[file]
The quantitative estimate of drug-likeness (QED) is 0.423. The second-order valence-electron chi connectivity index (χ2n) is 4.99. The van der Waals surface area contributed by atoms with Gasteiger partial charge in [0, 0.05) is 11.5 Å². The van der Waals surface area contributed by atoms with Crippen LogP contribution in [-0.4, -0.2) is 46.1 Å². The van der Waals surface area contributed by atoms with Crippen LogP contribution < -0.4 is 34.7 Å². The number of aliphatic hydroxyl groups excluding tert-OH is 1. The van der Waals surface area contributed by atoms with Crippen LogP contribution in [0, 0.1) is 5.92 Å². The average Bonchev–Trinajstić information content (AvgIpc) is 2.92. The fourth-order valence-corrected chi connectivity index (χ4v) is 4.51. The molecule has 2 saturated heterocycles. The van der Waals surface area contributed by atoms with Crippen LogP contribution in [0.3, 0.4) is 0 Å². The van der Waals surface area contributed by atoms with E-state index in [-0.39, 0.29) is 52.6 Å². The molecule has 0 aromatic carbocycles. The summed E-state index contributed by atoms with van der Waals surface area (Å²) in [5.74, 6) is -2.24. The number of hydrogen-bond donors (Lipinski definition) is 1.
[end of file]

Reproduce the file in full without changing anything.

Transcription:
The quantitative estimate of drug-likeness (QED) is 0.423. The second-order valence-electron chi connectivity index (χ2n) is 4.99. The van der Waals surface area contributed by atoms with Gasteiger partial charge in [0, 0.05) is 11.5 Å². The van der Waals surface area contributed by atoms with Crippen LogP contribution in [-0.4, -0.2) is 46.1 Å². The van der Waals surface area contributed by atoms with Crippen LogP contribution < -0.4 is 34.7 Å². The number of aliphatic hydroxyl groups excluding tert-OH is 1. The van der Waals surface area contributed by atoms with Crippen LogP contribution in [0, 0.1) is 5.92 Å². The average Bonchev–Trinajstić information content (AvgIpc) is 2.92. The fourth-order valence-corrected chi connectivity index (χ4v) is 4.51. The molecule has 2 saturated heterocycles. The van der Waals surface area contributed by atoms with Crippen LogP contribution in [0.3, 0.4) is 0 Å². The van der Waals surface area contributed by atoms with E-state index in [-0.39, 0.29) is 52.6 Å². The molecule has 0 aromatic carbocycles. The summed E-state index contributed by atoms with van der Waals surface area (Å²) in [5.74, 6) is -2.24. The number of hydrogen-bond donors (Lipinski definition) is 1.